This keeps the system simpler. I don’t need serialization to know about multiple types; it only knows about serializing one type. The variant class knows about multiple types but not about serialization.

The code in traverse-variant.h will serialize a variant by first serializing the integer type code and then serializing the data. It will deserialize by first deserializaing the the type code, switching to that variant, then deserializing the data.

One of the downsides of two-axis extension is that there can be “holes” in the combinations of extensions. I did not define the variant+json or variant+lua combinations.

Other data types

You’ll have to define how the data type works with each of the visitors that you want to use (binary serialize, binary deserialize, etc.). Look at traverse.h to see how string and vector work, or traverse-variant.h to see how data type extension works.

I didn’t need float/double binary serialization for my project so I didn’t implement them, but the JSON and Lua extensions do handle floats/doubles.

You can override the visitor for a specific type. For example, consider this data structure:

struct Message {
  enum {A, B, C, D} x;
  enum {P, Q, R, S} y;
};

The binary serialization will encode x and y to 1 byte each, for a total of 2 bytes. A more efficient encoding would use 2 bits for each, and could fit both into a total of 1 byte. You can define your own encoding for Message by defining template<> void traverse::visit(BinarySerialize& writer, const Message& m) and template<> void traverse::visit(BinaryDeserialize& reader, Message& m).

Libraries

The picojson extension uses the picojson library, licensed 2-clause BSD:

Copyright 2009-2010 Cybozu Labs, Inc. Copyright 2011-2014 Kazuho Oku All rights reserved.

Redistribution and use in source and binary forms, with or without modification, are permitted provided that the following conditions are met:

  1. Redistributions of source code must retain the above copyright notice, this list of conditions and the following disclaimer.
  2. Redistributions in binary form must reproduce the above copyright notice, this list of conditions and the following disclaimer in the documentation and/or other materials provided with the distribution.

THIS SOFTWARE IS PROVIDED BY THE COPYRIGHT HOLDERS AND CONTRIBUTORS “AS IS” AND ANY EXPRESS OR IMPLIED WARRANTIES, INCLUDING, BUT NOT LIMITED TO, THE IMPLIED WARRANTIES OF MERCHANTABILITY AND FITNESS FOR A PARTICULAR PURPOSE ARE DISCLAIMED. IN NO EVENT SHALL THE COPYRIGHT HOLDER OR CONTRIBUTORS BE LIABLE FOR ANY DIRECT, INDIRECT, INCIDENTAL, SPECIAL, EXEMPLARY, OR CONSEQUENTIAL DAMAGES (INCLUDING, BUT NOT LIMITED TO, PROCUREMENT OF SUBSTITUTE GOODS OR SERVICES; LOSS OF USE, DATA, OR PROFITS; OR BUSINESS INTERRUPTION) HOWEVER CAUSED AND ON ANY THEORY OF LIABILITY, WHETHER IN CONTRACT, STRICT LIABILITY, OR TORT (INCLUDING NEGLIGENCE OR OTHERWISE) ARISING IN ANY WAY OUT OF THE USE OF THIS SOFTWARE, EVEN IF ADVISED OF THE POSSIBILITY OF SUCH DAMAGE.

The rapidjson library uses the rapidjson library, licensed MIT:

Tencent is pleased to support the open source community by making RapidJSON available.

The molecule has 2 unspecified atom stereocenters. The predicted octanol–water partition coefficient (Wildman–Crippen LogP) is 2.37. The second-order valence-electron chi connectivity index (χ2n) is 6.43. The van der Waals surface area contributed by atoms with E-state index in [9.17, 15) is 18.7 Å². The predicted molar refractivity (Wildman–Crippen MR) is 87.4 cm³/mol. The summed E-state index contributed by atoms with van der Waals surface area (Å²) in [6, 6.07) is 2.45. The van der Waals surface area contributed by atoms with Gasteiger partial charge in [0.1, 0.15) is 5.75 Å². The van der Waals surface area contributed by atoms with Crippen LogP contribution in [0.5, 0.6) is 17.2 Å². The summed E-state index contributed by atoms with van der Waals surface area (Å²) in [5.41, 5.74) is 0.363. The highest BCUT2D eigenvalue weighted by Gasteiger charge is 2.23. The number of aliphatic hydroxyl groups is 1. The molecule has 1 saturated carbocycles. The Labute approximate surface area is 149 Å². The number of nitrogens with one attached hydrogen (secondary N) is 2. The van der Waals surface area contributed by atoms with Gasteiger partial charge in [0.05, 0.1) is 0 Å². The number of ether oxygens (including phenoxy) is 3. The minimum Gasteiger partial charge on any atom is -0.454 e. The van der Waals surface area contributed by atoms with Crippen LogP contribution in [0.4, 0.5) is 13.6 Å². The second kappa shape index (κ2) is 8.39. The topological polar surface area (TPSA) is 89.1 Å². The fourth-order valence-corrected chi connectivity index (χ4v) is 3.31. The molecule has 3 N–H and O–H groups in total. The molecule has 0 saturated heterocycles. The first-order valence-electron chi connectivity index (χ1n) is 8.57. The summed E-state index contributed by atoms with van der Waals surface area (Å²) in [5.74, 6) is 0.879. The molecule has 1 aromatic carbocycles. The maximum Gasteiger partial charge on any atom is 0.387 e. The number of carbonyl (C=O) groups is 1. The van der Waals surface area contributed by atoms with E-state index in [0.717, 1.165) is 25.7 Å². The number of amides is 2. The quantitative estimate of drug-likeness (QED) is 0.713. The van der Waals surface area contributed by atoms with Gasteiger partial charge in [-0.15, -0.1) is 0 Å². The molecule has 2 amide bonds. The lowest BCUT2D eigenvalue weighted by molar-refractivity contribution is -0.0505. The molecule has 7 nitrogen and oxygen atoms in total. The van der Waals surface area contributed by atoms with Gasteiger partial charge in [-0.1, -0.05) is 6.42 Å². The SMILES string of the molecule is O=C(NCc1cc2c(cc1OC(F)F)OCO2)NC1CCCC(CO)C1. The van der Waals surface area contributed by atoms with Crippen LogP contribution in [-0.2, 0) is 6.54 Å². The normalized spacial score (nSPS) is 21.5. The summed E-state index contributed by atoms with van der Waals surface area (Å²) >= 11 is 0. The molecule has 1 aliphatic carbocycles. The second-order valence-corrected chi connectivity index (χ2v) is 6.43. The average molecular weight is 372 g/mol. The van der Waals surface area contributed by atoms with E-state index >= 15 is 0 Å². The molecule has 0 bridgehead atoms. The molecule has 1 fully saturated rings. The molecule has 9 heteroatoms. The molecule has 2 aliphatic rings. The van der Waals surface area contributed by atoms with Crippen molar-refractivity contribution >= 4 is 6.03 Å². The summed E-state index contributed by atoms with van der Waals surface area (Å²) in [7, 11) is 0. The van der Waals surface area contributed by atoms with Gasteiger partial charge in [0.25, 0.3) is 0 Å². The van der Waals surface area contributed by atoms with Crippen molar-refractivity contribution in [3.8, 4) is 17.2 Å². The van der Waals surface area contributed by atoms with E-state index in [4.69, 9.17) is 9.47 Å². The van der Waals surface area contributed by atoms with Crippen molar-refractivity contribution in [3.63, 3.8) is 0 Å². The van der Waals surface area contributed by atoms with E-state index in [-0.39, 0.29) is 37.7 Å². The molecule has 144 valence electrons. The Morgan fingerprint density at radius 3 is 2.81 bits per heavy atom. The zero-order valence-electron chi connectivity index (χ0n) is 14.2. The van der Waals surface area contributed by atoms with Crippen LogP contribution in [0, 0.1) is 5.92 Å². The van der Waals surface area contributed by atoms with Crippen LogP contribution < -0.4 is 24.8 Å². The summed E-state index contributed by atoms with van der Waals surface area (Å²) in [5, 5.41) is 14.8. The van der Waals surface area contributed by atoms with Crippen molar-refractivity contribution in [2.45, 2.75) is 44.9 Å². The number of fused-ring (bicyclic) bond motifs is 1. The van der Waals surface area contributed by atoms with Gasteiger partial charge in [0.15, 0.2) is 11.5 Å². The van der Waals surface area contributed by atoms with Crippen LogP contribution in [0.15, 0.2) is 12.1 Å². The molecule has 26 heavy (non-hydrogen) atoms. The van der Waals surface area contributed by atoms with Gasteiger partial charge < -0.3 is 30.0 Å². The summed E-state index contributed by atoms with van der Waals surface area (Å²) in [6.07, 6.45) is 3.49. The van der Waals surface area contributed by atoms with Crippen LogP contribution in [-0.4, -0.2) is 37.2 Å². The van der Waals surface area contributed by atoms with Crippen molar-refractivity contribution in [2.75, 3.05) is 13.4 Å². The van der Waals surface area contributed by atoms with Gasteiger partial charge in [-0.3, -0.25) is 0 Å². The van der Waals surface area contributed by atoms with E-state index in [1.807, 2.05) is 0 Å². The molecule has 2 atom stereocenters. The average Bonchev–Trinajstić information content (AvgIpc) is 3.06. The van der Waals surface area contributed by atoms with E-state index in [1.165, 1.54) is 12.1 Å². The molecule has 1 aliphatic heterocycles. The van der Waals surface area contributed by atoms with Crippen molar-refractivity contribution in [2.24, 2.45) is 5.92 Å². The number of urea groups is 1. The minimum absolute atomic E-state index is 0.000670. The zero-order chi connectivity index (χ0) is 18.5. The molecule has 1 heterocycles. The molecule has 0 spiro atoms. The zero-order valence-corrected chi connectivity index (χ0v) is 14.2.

Copyright (C) 2015 THL A29 Limited, a Tencent company, and Milo Yip. All rights reserved.

Permission is hereby granted, free of charge, to any person obtaining a copy of this software and associated documentation files (the “Software”), to deal in the Software without restriction, including without limitation the rights to use, copy, modify, merge, publish, distribute, sublicense, and/or sell copies of the Software, and to permit persons to whom the Software is furnished to do so, subject to the following conditions:

The above copyright notice and this permission notice shall be included in all copies or substantial portions of the Software.

THE SOFTWARE IS PROVIDED “AS IS”, WITHOUT WARRANTY OF ANY KIND, EXPRESS OR IMPLIED, INCLUDING BUT NOT LIMITED TO THE WARRANTIES OF MERCHANTABILITY, FITNESS FOR A PARTICULAR PURPOSE AND NONINFRINGEMENT. IN NO EVENT SHALL THE AUTHORS OR COPYRIGHT HOLDERS BE LIABLE FOR ANY CLAIM, DAMAGES OR OTHER LIABILITY, WHETHER IN AN ACTION OF CONTRACT, TORT OR OTHERWISE, ARISING FROM, OUT OF OR IN CONNECTION WITH THE SOFTWARE OR THE USE OR OTHER DEALINGS IN THE SOFTWARE.

The Lua extension links with the C-Lua library (not included).

The Variant extension uses the mapbox::variant library, licensed 3-clause BSD:

Copyright (c) MapBox All rights reserved.

Redistribution and use in source and binary forms, with or without modification, are permitted provided that the following conditions are met:

  • Redistributions of source code must retain the above copyright notice, this list of conditions and the following disclaimer.
  • Redistributions in binary form must reproduce the above copyright notice, this list of conditions and the following disclaimer in the documentation and/or other materials provided with the distribution.
  • Neither the name “MapBox” nor the names of its contributors may be used to endorse or promote products derived from this software without specific prior written permission.

THIS SOFTWARE IS PROVIDED BY THE COPYRIGHT HOLDERS AND CONTRIBUTORS “AS IS” AND ANY EXPRESS OR IMPLIED WARRANTIES, INCLUDING, BUT NOT LIMITED TO, THE IMPLIED WARRANTIES OF MERCHANTABILITY AND FITNESS FOR A PARTICULAR PURPOSE ARE DISCLAIMED. IN NO EVENT SHALL THE COPYRIGHT HOLDER OR CONTRIBUTORS BE LIABLE FOR ANY DIRECT, INDIRECT, INCIDENTAL, SPECIAL, EXEMPLARY, OR CONSEQUENTIAL DAMAGES (INCLUDING, BUT NOT LIMITED TO, PROCUREMENT OF SUBSTITUTE GOODS OR SERVICES; LOSS OF USE, DATA, OR PROFITS; OR BUSINESS INTERRUPTION) HOWEVER CAUSED AND ON ANY THEORY OF LIABILITY, WHETHER IN CONTRACT, STRICT LIABILITY, OR TORT (INCLUDING NEGLIGENCE OR OTHERWISE) ARISING IN ANY WAY OUT OF THE USE OF THIS SOFTWARE, EVEN IF ADVISED OF THE POSSIBILITY OF SUCH DAMAGE.